Southern District Of New York Dismisses Securities Short Selling Claims Against Broker-Dealers, Allowing Spoofing Claims To Proceed
On February 9, 2022, Judge Lorna G. Schofield of the Southern District of New York denied in part and granted in part a motion to dismiss a securities fraud action asserting claims related to alleged spoofing and short selling under Sections 10(b) and 9(a)(2) of the Securities Exchange Act of 1934 (the “Exchange Act”), and Rule 10b-5 thereunder, against broker-dealers, their Canadian affiliates, and unidentified U.S. and Canadian entities, including market makers, subsidiaries, affiliates, sister companies, and customers of the named defendants (collectively, “defendants”). Harrington Global Opportunity Fund v. CIBC World Markets Corp., 21-CV-761 (LGS) (S.D.N.Y. Feb. 9, 2022). Plaintiff alleged that defendants engaged in spoofing and short selling that caused a healthcare company’s stock, which plaintiff owned, to drop almost 90% over a nine-month period. The Court denied dismissal of plaintiff’s spoofing claims against certain defendants and granted dismissal of plaintiff’s short selling claims against other defendants.
The complaint alleged that certain defendants, comprised of pairs of U.S. and Canadian-based broker-dealers, engaged in a “market manipulation scheme” in which they “place[d] thousands of baiting orders,” each of which allegedly had a “small negative impact” on the healthcare company’s stock over time. The complaint further alleged that, during the scheme in which there were roughly 100,000 spoofing events, other defendants “[o]perat[ed] in concert” with those allegedly engaged in spoofing by “purchas[ing] the shares necessary to deliver on their naked short sales at reduced prices” after a spoofing event.
The Court first rejected the Canadian defendants’ arguments about lack of personal jurisdiction, holding that the complaint adequately alleged that “the conduct of the Canadian defendants on Canadian exchanges was intended to manipulate the price of [the company] shares which were listed and traded on the NASDAQ,” which the Court held was “sufficient to make out a prima facie case of specific personal jurisdiction over the Canadian Defendants under the effects theory.” The Court also separately held that the claims against the Canadian-based defendants alleged to have engaged in spoofing were “within the reach of the Exchange Act” under the Supreme Court’s Morrison decision (and the Second Circuit’s Parkcentral decision) because, the Court found, plaintiff sufficiently alleged that those defendants “engaged in at least some conduct in the United States in their purported effort to manipulate [the healthcare company’s] stock on U.S. exchanges.”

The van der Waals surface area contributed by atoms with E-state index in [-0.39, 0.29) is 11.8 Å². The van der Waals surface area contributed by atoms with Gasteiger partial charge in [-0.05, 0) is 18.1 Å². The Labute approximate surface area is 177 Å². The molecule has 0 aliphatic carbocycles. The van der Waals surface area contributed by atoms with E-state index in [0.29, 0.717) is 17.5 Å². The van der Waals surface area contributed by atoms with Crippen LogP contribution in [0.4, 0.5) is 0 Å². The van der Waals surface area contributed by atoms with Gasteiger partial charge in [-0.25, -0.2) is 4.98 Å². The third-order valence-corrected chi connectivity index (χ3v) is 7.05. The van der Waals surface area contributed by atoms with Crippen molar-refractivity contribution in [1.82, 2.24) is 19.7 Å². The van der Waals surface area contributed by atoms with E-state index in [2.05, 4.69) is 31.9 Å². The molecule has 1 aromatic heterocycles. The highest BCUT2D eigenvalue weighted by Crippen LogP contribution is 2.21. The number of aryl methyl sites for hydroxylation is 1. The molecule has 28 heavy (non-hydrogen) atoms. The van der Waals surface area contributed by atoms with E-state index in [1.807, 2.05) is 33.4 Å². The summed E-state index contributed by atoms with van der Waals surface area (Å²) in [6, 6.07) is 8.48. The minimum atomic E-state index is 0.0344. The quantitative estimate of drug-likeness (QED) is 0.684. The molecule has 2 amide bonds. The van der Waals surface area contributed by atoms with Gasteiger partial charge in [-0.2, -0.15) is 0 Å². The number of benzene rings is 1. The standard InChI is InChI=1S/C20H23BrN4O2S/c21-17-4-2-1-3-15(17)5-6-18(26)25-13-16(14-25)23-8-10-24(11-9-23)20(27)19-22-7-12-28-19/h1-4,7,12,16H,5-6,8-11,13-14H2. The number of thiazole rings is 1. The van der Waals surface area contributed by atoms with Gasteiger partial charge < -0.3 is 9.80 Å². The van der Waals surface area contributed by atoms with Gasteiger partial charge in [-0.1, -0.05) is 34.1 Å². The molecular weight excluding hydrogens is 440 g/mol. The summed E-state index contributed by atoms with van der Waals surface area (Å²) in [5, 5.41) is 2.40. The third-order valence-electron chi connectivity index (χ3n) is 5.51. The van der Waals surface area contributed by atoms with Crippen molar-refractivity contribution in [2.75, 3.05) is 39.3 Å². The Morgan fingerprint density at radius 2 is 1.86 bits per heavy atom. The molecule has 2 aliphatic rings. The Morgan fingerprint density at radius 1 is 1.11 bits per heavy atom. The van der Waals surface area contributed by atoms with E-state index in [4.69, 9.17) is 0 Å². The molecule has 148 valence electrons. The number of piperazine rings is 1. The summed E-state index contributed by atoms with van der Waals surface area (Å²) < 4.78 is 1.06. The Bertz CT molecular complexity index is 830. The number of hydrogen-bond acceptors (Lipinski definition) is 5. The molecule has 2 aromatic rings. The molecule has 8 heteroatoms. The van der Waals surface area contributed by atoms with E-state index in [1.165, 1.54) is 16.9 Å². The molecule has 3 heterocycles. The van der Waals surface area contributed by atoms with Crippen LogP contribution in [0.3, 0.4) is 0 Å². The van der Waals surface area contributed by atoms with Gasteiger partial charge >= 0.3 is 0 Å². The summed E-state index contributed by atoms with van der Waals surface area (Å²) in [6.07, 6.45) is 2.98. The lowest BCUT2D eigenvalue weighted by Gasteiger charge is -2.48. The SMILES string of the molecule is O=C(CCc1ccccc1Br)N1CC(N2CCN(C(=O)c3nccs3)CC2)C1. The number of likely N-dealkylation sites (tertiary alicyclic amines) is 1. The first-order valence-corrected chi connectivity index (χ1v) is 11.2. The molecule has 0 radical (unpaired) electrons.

The Court held that the complaint’s acknowledgement that defendants traded both for their own proprietary accounts and their customer accounts did not “undercut” the “numerous allegations that [d]efendants designed and operated the algorithms that spoofed [the healthcare company’s] stock.” The Court also held that the complaint adequately alleged scienter, stating that it alleged “particularized facts constituting circumstantial evidence of conscious misbehavior.” As to defendants’ argument that the complaint failed to adequately allege loss causation because “each spoofing event lasted only fifteen minutes,” the Court stated that it would be improper to infer, at the motion to dismiss stage, “that individual spoofing events cannot have a long-term cumulative effect on the price of a stock.” The Court also held that the complaint sufficiently alleged that plaintiff “relied on an assumption that the market for [the healthcare company’s] shares was efficient and free of manipulation.” Lastly, the Court held that plaintiff’s claim was timely under the Exchange Act.
Turning next to the short selling claims, the Court held that the complaint did not adequately allege a manipulative act, finding that it contained “conclusory allegations that [the short selling defendants] failed to deliver stock without pointing to any specific examples.” The Court noted that neither “high volumes” of short selling and “naked short selling” are, by themselves, “manipulative.” The Court also held that the complaint did not sufficiently plead scienter in connection with the short selling allegations, rejecting plaintiff’s argument that a “high turnover rate” and “high percentage of short sales” sufficed, because “short selling, even some naked short selling, is legal.”